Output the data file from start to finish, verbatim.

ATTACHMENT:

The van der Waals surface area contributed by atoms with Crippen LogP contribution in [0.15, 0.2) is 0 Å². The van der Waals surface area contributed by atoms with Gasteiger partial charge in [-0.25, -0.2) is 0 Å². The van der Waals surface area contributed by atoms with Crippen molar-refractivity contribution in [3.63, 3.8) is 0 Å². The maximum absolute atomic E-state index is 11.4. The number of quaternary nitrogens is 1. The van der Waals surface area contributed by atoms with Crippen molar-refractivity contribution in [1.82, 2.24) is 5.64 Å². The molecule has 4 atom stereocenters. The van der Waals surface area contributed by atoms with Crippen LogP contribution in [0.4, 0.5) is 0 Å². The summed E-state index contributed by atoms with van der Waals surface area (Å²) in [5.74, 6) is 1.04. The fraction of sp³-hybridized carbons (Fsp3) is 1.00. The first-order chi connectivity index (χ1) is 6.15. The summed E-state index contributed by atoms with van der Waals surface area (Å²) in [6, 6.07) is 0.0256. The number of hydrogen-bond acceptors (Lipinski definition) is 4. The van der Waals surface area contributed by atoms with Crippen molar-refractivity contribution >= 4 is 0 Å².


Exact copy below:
The van der Waals surface area contributed by atoms with Crippen LogP contribution in [0.15, 0.2) is 0 Å². The van der Waals surface area contributed by atoms with Gasteiger partial charge in [-0.25, -0.2) is 0 Å². The van der Waals surface area contributed by atoms with Crippen molar-refractivity contribution in [3.63, 3.8) is 0 Å². The maximum absolute atomic E-state index is 11.4. The number of quaternary nitrogens is 1. The van der Waals surface area contributed by atoms with Crippen molar-refractivity contribution in [1.82, 2.24) is 5.64 Å². The molecule has 4 atom stereocenters. The van der Waals surface area contributed by atoms with Crippen LogP contribution in [0.4, 0.5) is 0 Å². The summed E-state index contributed by atoms with van der Waals surface area (Å²) in [5.74, 6) is 1.04. The fraction of sp³-hybridized carbons (Fsp3) is 1.00. The first-order chi connectivity index (χ1) is 6.15. The summed E-state index contributed by atoms with van der Waals surface area (Å²) in [6, 6.07) is 0.0256. The number of hydrogen-bond acceptors (Lipinski definition) is 4. The van der Waals surface area contributed by atoms with Crippen molar-refractivity contribution >= 4 is 0 Å².